Canada Water Act annual report for 2020 to 2021: chapter 5

5 Shellfish Water Classification Program

The Shellfish Water Classification Program (SWCP) is run by ECCC as part of the Canadian Shellfish Sanitation Program (CSSP). The CSSP is a federal program administered jointly pursuant to a Memorandum of Understanding (MOU) between the Canadian Food Inspection Agency, ECCC, and the Department of Fisheries and Oceans (DFO).

The CSSP objective is to provide reasonable assurance that molluscan shellfish are safe for consumption by controlling the harvesting of all molluscs (e.g. oysters, mussels, clams, scallops) within Canadian tidal waters. The mutual concerns of Canada and the United States to protect the public from the consumption of contaminated bivalve molluscs led to the signing of the Canada-United States Bilateral Agreement on Shellfish Sanitation on April 30, 1948, to deal with sanitary practices in the shellfish industries of both countries. This agreement remains in effect to maintain open trade with the United States, and is a cornerstone in allowing exports to other foreign countries. As a result, Canada is subject to periodic audits by other countries, including the United States.

Data are collected by ECCC for the purpose of making applicable classification recommendations on the basis of sanitary and water quality survey results. There are 5 classification categories of marine bivalve shellfish harvest areas (Approved; Conditionally Approved; Restricted; Conditionally Restricted; and Prohibited) under the CSSP. ECCC recommendations are reviewed and adopted by Regional Interdepartmental Shellfish Committees prior to regulatory implementation by DFO.

The SWCP field operations, including water quality monitoring, pollution source surveys and wastewater system assessments were significantly affected by the COVID-19 pandemic in 2020-2021. The accomplishment of workplan objectives varied considerably from province to province, largely due to differences in regional outbreaks of COVID-19 and public health measures. Completion of monitoring objectives ranged from 10% in Nova Scotia to 100% in Prince Edward Island. Overall, approximately 60% of monitoring objectives were achieved, despite challenges posed by the COVID-19 pandemic.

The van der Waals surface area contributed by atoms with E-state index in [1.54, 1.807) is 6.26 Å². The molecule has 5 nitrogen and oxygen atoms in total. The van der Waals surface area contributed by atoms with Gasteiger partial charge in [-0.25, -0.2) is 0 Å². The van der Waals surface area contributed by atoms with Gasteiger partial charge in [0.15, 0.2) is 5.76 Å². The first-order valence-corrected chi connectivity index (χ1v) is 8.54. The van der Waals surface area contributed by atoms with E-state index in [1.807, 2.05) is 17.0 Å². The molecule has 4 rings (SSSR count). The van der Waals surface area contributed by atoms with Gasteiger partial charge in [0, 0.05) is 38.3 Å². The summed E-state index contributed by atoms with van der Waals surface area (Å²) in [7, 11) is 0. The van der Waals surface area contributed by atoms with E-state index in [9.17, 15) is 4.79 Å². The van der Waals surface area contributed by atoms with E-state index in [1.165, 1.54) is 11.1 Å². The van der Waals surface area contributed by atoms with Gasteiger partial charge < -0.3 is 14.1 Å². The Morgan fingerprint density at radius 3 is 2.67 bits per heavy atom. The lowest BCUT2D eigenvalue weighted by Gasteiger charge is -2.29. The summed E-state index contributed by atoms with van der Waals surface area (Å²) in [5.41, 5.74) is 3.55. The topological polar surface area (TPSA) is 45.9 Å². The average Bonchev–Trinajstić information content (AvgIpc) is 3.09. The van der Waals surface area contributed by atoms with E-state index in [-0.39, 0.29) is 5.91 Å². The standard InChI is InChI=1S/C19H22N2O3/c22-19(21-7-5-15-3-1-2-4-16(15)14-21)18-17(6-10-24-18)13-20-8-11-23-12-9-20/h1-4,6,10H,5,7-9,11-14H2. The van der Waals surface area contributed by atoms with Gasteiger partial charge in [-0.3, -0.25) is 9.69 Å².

Figure 4: Monitored shellfish growing areas

Long description

Figure 4 is a map showing the monitored shellfish growing areas that occurred in Canada during 2020-2021. (See Table 2 below)

In 2020-2021, 394 shellfish growing areas were monitored in Canada (see Figure 4 and Table 2). Marine water sampling was undertaken through a combination of delivery methods in different portions of each province, including internal ECCC resources, outsourcing to private-sector contractors, federal-provincial water monitoring agreements under the CWA, and voluntary agreements with First Nations and stakeholders. Analyses for fecal coliform and salinity content determination were performed in ISO 17025 accredited laboratories. Across Canada, 16 136 marine water samples were collected at 5245 stations in the Atlantic region, Quebec and BC (see Table 2).

Table 2: Number of shellfish growing areas, stations and marine water samples taken in the Atlantic region, Quebec and British Columbia
Region Shellfish growing areas Stations Marine water samples
Atlantic 167 2676 8538
Quebec 92 728 2119
British Columbia 135 1841 5479
Total 394 5245 16 136

In addition to marine water quality determinations, sanitary shoreline investigations of point and non-point pollution sources were performed within 49 shellfish growing areas (Atlantic - 0, BC - 49, Quebec - 0). As part of the waste water treatment plant assessments, 3 wastewater systems (Atlantic - 2, BC - 0, Quebec - 1) were evaluated or re-evaluated. In addition, 2135 (Atlantic 860, BC 1136, Quebec 139) environmental emergency events were reviewed and significant incidents were assessed to determine the need for emergency harvest area closures.

For more information, consult the CSSP.

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